So I was flicking through The Kitchen Diaries the other week, as I often do, idly searching for something I thought I remembered seeing, some kind of pasta with mint and lemon zest, and admiring Nigel's writing. That made me wish I could write a book that gave as much pleasure as this one does for me, and that made me think that an author's passion, combined with knowledge, is usually a large contributor to what makes their books pleasurable for a reader.

And then I realised that the only thing I could possibly write about with which I have a similar relationship to Nigel's with food is reading. Not just books - though they have their own delights - but the act of reading. Which in its own way is as pleasurable as eating and just as vital. How can I explain the worlds it opens up for me, the thrills it makes me feel? It's strange that a mostly sedentary and solitary activity can make you feel so alive, so connected, so human. Anyway. Here's to Nigel.

Thursday, 17 June 2010

The Butterfly Notebook

It is a notebook - I write longhand before putting it online; writing non-fiction I always wrote straight onto the screen but for fiction writing longhand first seems to make a huge amount of difference - but it doesn't have a butterfly on it. It's more the idea of a butterfly that appealed to me: supping on nectar; moving lightly and freely, but not purposelessly, from one flower to the next. I like the thought that it's a creature of sunshine, too.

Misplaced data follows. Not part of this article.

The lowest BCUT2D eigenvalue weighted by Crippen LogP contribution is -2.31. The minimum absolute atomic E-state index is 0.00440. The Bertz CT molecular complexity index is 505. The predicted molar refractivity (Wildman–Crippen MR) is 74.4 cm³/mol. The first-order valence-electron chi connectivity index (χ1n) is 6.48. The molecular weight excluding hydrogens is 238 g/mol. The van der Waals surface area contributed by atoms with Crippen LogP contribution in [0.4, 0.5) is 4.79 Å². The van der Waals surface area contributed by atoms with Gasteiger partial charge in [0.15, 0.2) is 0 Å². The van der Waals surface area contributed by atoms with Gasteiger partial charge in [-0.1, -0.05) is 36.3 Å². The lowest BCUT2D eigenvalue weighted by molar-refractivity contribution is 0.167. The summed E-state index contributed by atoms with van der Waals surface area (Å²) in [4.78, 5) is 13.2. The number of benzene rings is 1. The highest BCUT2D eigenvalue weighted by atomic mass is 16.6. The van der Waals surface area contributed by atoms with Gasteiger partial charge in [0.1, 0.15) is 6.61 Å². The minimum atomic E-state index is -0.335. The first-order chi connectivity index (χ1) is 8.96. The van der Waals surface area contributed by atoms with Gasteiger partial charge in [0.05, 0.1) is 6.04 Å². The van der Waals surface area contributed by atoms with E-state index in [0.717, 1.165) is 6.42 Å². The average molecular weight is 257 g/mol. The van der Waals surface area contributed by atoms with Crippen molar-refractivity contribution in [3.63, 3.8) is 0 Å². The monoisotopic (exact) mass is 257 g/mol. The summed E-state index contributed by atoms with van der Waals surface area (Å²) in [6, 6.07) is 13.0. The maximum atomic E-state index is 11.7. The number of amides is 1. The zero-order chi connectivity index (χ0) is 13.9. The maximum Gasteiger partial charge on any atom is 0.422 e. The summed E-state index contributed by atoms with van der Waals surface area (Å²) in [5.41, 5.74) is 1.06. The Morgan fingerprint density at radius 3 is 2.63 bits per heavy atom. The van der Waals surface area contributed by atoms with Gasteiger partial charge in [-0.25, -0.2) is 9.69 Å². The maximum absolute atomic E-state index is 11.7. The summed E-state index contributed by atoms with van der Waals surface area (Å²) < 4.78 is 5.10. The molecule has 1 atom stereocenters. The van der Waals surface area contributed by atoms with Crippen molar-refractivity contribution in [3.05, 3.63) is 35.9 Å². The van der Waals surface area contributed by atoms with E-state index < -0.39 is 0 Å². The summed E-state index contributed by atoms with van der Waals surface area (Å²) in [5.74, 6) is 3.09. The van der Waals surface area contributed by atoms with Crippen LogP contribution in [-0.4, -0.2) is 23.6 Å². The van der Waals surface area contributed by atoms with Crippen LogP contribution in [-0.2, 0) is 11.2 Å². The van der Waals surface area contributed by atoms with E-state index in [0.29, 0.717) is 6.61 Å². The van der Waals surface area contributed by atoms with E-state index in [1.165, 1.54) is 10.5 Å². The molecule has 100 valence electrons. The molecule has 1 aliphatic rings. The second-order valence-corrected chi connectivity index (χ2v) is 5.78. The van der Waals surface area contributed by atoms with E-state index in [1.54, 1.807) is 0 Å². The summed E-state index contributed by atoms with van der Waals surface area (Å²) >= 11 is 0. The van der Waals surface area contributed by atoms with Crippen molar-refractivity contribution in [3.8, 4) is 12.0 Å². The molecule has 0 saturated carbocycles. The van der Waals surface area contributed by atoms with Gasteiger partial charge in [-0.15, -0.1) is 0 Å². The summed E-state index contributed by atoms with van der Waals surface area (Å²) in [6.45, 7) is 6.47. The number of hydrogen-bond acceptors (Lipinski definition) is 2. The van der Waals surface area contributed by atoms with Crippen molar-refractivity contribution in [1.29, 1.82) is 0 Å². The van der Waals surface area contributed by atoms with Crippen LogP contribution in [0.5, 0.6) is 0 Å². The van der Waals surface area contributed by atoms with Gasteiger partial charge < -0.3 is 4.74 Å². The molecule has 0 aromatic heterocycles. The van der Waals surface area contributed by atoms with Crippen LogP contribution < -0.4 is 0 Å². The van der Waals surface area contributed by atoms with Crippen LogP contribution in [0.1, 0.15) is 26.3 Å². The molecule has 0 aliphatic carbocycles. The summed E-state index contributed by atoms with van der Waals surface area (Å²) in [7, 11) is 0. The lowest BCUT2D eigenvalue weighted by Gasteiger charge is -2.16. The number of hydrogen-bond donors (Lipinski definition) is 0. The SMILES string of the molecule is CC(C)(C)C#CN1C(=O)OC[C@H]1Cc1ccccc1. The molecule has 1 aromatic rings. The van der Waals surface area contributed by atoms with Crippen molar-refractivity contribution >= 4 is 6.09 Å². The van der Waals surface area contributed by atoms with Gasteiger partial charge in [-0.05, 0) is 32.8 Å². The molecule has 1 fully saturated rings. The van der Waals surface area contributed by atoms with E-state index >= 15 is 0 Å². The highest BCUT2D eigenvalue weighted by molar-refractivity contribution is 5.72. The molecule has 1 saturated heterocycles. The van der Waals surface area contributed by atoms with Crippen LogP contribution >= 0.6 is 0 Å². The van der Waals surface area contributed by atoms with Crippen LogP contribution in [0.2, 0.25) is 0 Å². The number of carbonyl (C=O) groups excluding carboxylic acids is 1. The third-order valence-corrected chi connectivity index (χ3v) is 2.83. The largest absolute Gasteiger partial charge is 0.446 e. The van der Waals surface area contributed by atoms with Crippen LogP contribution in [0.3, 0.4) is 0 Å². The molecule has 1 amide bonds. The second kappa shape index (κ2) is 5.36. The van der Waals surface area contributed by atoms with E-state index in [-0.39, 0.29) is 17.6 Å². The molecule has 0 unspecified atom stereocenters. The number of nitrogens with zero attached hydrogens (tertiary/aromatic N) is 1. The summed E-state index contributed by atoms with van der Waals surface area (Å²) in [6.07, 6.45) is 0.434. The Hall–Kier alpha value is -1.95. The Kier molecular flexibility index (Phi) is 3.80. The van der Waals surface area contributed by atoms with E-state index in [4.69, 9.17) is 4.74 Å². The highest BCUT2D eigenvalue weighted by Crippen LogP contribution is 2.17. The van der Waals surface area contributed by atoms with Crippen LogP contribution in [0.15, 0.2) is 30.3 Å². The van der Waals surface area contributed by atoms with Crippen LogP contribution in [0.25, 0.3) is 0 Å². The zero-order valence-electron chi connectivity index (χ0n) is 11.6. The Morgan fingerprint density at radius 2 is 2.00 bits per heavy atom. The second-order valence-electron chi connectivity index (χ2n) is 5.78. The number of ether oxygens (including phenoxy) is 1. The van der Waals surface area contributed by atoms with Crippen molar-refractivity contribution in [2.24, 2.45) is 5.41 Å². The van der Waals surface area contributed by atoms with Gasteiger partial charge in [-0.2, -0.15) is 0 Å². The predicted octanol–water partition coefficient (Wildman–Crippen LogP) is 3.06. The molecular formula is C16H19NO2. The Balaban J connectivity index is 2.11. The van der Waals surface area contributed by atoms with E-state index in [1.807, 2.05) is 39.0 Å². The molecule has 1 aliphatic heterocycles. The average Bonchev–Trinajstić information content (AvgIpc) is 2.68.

It wasn't until my sister pointed it out to me, though, that I remembered the butterfly's transformative quality. How could I forget, since one of the books I read very regularly at the moment is The Very Hungry Caterpillar, who gorges himself for a week before unfurling his beautiful wings? The bit I've always loved is the opening scene, where the egg lies serenely on a leaf in the moonlight, waiting for life to begin.

Butterflies have proper grown-up literary associations, of course, too, most notably the great Nabokov, as distiguished a lepidopterist as he was a novelist. At the end of his life he wrote that he had 'hunted butterflies in various climes and disguises: as a pretty boy in knickerbockers and sailor cap; as a lanky cosmopolitan expatriate in flannel bags and beret; as a fat hatless old man in shorts', and this poem he wrote in 1922 sums up all the magic of hunting moths by night: